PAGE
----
I love board games. I spend a lot of time playing them, and then spend a lot of time playing digital board games. My iPad, especially, has such a range of board games on it that I don’t even need friends any more (but seriously, friends, don’t leave me!).
“What do I like about board games?” I hear you ask, because I really am that narcissistic? It’s a great question, and I’ll tell you; I like board games that challenge the mind to come up with creative solutions within limited rulesets to outwit my opponents. Games like Catan, Agricola, Puerto Rico, and of course, Chess, are incredibly simple and can be learned in a few hours, but the way they are structured is such that luck has a nearly non-existent role in success. It’s all about coming up with simple, effective strategies, and then executing on them well.
When games are more luck based, however, such as in Monopoly or Risk, I tend to find myself enjoying them less. After all, by its nature luck gives everyone a chance to win, and then punishes anyone who tries to play with skill. And this brings me to Tabletop Gallery. In buying this title you get yourself access to three exceedingly simple dice games, and all three of them are almost entirely reliant on luck for success.
One of the games is a solitaire version of Yahtzee. You know the game where you roll five dice and try and create patterns, such as three of a kind (for example, three sixes), a straight (two, three, four, five, six) or a full house (three fives and two sixes)? There’s some strategy involved in this game, as you get three tosses of the dice per “turn,” and you can choose which dice to reroll – so for example if you’ve got two sixes after the first toss of the dice you might hold on to those and roll the other three dice again to try and get more sixes. Aside from that there’s no depth of strategy to this game, and it is a game that works better as a pub game over beers. Playing it solo is a bit like drinking by yourself, and the only goal is to try and better your top scores… and there’s no leaderboard on top of that.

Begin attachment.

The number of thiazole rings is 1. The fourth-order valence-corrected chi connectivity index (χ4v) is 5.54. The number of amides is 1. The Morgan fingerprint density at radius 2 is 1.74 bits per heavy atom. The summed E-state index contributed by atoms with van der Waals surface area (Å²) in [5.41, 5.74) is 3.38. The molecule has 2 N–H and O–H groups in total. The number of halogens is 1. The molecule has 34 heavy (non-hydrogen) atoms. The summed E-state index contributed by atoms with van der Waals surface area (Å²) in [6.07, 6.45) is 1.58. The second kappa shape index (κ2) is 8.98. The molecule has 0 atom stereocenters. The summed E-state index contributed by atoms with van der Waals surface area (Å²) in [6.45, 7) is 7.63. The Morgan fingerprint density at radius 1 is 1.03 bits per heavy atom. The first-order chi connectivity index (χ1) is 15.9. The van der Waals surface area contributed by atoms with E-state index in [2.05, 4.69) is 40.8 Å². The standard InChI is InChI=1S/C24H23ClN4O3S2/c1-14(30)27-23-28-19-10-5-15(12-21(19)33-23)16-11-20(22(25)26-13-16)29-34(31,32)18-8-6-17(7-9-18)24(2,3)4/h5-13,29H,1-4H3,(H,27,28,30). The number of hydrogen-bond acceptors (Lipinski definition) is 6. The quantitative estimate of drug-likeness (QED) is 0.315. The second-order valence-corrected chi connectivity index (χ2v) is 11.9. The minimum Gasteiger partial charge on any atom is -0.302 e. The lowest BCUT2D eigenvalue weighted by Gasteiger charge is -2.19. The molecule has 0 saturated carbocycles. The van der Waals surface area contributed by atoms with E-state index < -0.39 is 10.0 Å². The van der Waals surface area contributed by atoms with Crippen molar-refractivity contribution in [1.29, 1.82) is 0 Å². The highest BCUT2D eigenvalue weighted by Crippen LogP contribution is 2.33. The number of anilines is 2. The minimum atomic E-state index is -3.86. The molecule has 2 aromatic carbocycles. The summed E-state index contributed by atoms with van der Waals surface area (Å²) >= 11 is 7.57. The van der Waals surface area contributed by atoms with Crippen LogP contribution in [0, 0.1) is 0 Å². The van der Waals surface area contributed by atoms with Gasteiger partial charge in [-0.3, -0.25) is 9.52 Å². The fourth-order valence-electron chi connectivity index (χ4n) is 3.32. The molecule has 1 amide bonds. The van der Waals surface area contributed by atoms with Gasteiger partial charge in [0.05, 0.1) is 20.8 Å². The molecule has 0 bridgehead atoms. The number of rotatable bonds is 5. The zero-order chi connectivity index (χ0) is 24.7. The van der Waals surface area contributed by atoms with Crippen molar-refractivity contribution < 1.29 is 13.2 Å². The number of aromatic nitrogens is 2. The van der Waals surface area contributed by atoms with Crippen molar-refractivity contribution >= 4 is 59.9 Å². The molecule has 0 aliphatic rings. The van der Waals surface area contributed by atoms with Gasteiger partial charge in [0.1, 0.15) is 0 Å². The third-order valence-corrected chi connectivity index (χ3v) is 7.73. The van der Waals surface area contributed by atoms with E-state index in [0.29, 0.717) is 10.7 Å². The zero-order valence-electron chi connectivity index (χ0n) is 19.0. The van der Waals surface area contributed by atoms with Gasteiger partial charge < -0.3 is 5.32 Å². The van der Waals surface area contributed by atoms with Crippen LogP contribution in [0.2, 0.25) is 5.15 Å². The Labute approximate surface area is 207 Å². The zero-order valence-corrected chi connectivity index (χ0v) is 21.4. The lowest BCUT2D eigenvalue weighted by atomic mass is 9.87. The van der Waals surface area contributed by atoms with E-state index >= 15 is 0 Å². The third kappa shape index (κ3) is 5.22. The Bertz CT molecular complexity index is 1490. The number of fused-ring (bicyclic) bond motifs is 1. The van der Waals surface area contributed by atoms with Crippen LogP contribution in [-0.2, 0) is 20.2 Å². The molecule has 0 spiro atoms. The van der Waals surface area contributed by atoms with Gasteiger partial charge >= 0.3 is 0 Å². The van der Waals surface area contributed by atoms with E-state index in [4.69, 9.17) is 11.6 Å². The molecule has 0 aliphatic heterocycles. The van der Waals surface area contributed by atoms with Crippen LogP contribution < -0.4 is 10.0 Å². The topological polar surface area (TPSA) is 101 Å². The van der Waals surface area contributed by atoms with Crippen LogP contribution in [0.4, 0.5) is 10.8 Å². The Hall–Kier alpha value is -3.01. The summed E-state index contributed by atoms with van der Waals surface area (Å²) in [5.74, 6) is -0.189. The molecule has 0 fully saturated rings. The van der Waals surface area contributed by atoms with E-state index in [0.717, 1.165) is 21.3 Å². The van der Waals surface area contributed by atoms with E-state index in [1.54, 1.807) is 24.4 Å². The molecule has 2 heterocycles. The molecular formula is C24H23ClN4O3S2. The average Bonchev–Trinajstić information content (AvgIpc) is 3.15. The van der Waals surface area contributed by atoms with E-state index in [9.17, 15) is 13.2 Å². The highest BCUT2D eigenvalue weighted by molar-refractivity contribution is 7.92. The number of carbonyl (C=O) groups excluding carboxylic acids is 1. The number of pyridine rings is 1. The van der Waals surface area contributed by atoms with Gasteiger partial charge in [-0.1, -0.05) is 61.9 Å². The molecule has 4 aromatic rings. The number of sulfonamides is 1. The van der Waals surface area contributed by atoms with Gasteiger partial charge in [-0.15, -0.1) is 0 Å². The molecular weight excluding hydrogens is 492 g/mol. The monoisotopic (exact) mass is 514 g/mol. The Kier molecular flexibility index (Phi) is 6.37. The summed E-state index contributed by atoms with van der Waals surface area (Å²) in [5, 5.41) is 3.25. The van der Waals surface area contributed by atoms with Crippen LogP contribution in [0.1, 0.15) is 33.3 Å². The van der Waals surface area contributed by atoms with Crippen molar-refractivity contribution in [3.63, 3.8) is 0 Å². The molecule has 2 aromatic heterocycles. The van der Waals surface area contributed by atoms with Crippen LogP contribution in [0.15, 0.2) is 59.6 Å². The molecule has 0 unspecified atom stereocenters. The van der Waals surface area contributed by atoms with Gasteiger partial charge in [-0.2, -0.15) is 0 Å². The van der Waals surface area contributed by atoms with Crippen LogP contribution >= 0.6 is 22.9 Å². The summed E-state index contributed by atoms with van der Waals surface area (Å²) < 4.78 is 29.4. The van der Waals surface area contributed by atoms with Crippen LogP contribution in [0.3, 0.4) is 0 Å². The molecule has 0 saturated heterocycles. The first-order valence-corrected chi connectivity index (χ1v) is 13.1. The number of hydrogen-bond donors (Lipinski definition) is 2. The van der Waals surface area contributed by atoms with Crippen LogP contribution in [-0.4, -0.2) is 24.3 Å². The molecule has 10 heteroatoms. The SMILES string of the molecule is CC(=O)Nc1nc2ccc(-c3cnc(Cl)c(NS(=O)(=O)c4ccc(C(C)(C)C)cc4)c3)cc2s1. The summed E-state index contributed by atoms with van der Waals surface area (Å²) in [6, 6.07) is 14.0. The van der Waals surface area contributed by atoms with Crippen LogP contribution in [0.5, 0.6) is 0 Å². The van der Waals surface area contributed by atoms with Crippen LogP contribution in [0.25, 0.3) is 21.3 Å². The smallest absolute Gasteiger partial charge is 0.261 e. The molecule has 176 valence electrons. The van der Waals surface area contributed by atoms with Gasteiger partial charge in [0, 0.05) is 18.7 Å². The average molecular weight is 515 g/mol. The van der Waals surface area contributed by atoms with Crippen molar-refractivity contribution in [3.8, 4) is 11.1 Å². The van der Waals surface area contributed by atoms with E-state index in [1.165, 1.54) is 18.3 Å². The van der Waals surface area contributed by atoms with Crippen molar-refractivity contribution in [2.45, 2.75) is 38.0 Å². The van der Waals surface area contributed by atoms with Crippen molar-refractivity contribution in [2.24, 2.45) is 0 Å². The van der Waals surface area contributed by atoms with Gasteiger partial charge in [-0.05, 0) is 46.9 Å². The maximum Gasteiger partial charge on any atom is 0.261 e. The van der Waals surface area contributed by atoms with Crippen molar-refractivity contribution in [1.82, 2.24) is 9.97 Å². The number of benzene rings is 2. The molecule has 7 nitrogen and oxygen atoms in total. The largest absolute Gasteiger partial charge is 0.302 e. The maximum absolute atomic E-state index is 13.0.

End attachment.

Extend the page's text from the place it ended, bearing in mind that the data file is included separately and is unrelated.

The second game is a simple game of solitaire where you’ll roll two dice and use the “points” that those dice throw up to remove tiles in the play field. When you can’t remove exactly the total number of points shown on the dice, it’s game over. Again, the only reason to play this game is to try and better your previous score, and it’s entirely reliant on luck that you’ll end up with the perfect dice roll to remove all the tiles.
The third game is the only one with a multiplayer option, and it’s the most complex game of all, though that’s like saying a $10 bottle of wine has greater depth of flavours than a $5 bottle of wine. It’s hardly gourmet. In this game you’ll roll a group of dice with three symbols on them: a plus, a cross, and a circle. Circles mean nothing, while pluses give you points. After you roll the dice, you ‘save’ all the pluses, and can either bank the points, or roll the remaining dice. If you roll all the dice as pluses you get to bank all the points, and go again from the start. But, if you toss the dice and every dice thrown is a cross, then you lose all your points, and it’s time for the other person to have a go. So, if you’re down to one dice, it’s a huge risk to throw it again. You might well get a plus and get to roll all the dice again, or it could be a cross and make you lose everything. The first one to 100 points wins.
The AI opponent, if you haven’t got someone to play against, is incredibly simple, and over aggressive, handing victory to you over and over again because it would sooner roll a set of crosses than bank over 60 points that it had previously accumulated.
Playing against a human is preferable in the third game. But you don’t need this game to play that game, or either of the solitaire games either. You just need a pile of dice. So in buying Tabletop Gallery, you’re paying for a platform to facilitate these games on the big screen. So let’s consider that. This game has no dice rolling animations. It simply flashes the value of the dice up on a static image of a square. Rolling dice is a pleasurable experience that is core to the overall experience of a board game, so to remove that cheapens the overall value of the game. Then there’s an utter lack of leaderboards, which, given two of the games are solitaire score attacks, is a shocking omission.
Which is the ultimate problem with Tabletop Gallery. It doesn’t do anything better than what you can do with a pile of dice that, if you don’t have sitting around already, you can buy for a couple of dollars. There’s nothing actually wrong with the game. It’s just that I can’t see many people getting meaningful value out of it.
– Matt S.